US EdTech in NZ Schools/Kura

A recent RNZ article caught my eye with regard to US EdTech and Aotearoa/NZ Schools/Kura. We all have a relationship with the education system either having been through it and/or watching our children go through it so it is a bit disturbing when we see just how much of a negative impact 'IT Focused' thinking has on the system.

By that I mean the IT Groups within an agency making decisions based on IT interests rather than the Schools and Students and the support structures around that. IT is a very small part of any given enterprises function and yet we take our IT Vendor/Supplier solutions that are very important to IT itself and inflate their relevance into the business. For example Government in NZ has Principles for Service Design that are supposed to cater for all public interactions and yet an agency that will only use MS Word documents (because they're cheap under the MCSSA) to capture or communicate with the Public is assuming that every single member of the public has a licensed copy of MS Word with which to legally respond... and that is not only woefully incorrect but extremely arrogant... and yet it suits IT because they don't have to support multiple formats and therefore they are 'saving costs' which is very much in the news right now.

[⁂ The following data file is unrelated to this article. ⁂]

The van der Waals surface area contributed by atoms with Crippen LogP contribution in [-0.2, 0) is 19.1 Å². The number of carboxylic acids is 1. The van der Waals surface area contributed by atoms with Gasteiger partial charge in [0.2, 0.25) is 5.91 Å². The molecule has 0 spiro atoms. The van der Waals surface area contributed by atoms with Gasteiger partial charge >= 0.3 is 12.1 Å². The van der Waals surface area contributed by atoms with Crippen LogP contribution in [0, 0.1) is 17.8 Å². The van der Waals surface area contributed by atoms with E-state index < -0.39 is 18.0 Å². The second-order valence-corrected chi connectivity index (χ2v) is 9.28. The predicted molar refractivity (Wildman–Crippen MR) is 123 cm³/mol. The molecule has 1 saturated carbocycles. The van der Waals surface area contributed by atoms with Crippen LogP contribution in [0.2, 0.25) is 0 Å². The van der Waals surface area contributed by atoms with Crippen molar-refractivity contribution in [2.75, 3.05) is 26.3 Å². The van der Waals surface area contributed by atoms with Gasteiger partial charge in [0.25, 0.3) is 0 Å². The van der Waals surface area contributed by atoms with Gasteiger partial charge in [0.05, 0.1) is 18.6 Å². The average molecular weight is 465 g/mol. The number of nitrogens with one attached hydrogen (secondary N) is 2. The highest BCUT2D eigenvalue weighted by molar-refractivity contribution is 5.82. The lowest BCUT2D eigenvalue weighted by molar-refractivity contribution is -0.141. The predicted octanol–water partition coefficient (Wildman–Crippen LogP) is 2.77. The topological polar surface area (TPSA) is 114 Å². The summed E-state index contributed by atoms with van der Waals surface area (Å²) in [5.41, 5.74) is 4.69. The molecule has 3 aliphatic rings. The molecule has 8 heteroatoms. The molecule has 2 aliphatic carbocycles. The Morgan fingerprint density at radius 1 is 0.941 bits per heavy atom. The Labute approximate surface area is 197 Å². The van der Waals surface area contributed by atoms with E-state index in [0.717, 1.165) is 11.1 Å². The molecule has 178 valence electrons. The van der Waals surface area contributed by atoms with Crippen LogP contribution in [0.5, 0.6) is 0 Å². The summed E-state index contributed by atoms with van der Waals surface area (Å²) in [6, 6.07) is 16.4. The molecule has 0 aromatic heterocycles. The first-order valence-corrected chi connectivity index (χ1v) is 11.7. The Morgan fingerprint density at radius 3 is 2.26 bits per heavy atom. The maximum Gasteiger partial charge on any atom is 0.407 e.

In a similar vein the MCSSA is touted as 'saving' Ao/NZ millions per year however it is also one of the most anti-competitive contracts I've ever come across. We know from our own experience and that of our children that everyone learns differently and works differently. Some people use tool 'X' for a given task, others prefer tool 'Y' and yet under the MCSSA a subset of tool 'X' and toll 'Y' may be available for 'free' in tool 'Z'... so IT forces the use of tool 'Z' into the business and productivity overall drops because it is not quite as functional as the others... but we don't measure productivity in that sense and continue to spout rubbish from 'Consultants' whose opinions can very easily be traced back to the funding HW/SW vendor that paid for the report. Easy to justify at the IT level but absolute complete and utter bollocks from a business perspective.